BP UK is to launch a diversity and inclusion (D&I) plan aimed at boosting the representation of minority groups within the company, including at senior levels. It also says it will report its ethnicity pay gap by 2022.
The plan also reflects what the company feels is its “obligation to improve society”. Currently, the new policy is being worked on, the company has stated, and many details are still to be decided.
A letter has been sent to all of BP’s UK employees from the company’s UK HR director Simon Ashley explaining the fuel giant’s ambition to improve inclusivity and tackle discrimination.
It stated: “We have listened to colleagues in the UK and around the world and have identified three areas for our focused action against racial injustice.”
The “areas” referred to were transparency, accountability and talent. In terms of transparency BP has committed to reporting on the company’s UK ethnicity pay gap annually from 2022, perhaps earlier and will regularly report progress internally and externally on progress in improving diversity.
Data collection was an important component of this: “We will continue our focus on ensuring we have access to robust ethnicity data for our people, which is gathered via voluntary self-identification,” said the company.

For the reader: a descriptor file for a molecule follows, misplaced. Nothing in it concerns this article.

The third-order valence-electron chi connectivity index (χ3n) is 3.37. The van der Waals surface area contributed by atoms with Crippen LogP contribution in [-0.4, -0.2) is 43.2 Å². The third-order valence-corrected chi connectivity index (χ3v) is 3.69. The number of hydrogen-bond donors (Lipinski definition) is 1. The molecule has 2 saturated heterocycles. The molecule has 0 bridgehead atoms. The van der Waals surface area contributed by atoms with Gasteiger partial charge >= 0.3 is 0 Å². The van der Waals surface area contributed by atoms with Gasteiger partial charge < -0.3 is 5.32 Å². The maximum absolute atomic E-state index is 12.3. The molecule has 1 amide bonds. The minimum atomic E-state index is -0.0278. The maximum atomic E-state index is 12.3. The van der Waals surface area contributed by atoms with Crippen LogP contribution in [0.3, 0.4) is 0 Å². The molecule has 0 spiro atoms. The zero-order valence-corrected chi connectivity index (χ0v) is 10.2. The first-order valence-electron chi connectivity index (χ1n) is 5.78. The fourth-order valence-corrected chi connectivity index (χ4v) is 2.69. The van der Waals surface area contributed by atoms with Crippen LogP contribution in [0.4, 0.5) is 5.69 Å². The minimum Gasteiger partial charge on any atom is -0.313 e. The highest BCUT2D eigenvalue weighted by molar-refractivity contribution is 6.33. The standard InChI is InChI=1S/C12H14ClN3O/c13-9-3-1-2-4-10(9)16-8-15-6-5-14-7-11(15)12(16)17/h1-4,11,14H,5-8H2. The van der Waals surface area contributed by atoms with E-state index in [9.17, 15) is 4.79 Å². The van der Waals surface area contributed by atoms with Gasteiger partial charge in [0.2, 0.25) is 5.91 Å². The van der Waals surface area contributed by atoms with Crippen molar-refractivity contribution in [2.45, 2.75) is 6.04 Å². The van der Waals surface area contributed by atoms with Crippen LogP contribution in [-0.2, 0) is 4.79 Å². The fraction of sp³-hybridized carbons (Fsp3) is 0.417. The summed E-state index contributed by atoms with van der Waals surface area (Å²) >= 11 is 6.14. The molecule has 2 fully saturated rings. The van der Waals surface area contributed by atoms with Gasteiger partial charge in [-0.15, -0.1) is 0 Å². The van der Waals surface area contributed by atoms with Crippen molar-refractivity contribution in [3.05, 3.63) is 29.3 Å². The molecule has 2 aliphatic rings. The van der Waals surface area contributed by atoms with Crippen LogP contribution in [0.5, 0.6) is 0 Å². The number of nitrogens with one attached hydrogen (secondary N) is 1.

The letter set out the goal of increasing ethnic minority representation at senior levels (increasing from 10.2% to 15%) and across levels up to and including first level leaders (from 17.5% to 25%). At all levels of the company BP said it was looking for a “20% or greater uplift in black representation”. It added the company would work harder to tackle discrimination and unfairness in BP’s supply chain.
In terms of talent BP said it would, from January next year, intervene to ensure UK employees from ethnic minorities were able to develop and progress their careers at the firm. It would it said provide focused “development and progression interventions to support career progress for UK black employees and other underrepresented ethnic minorities (from January 2021)”.
BP said it would increase funding of UK organisations “working to strengthen the STEM education pipeline – focusing specifically on black talent and other underrepresented minorities (from January 2021)”. It will also focus more on growing black and other underrepresented ethnic minority talent via internships and partnerships with racially diverse UK institutions.
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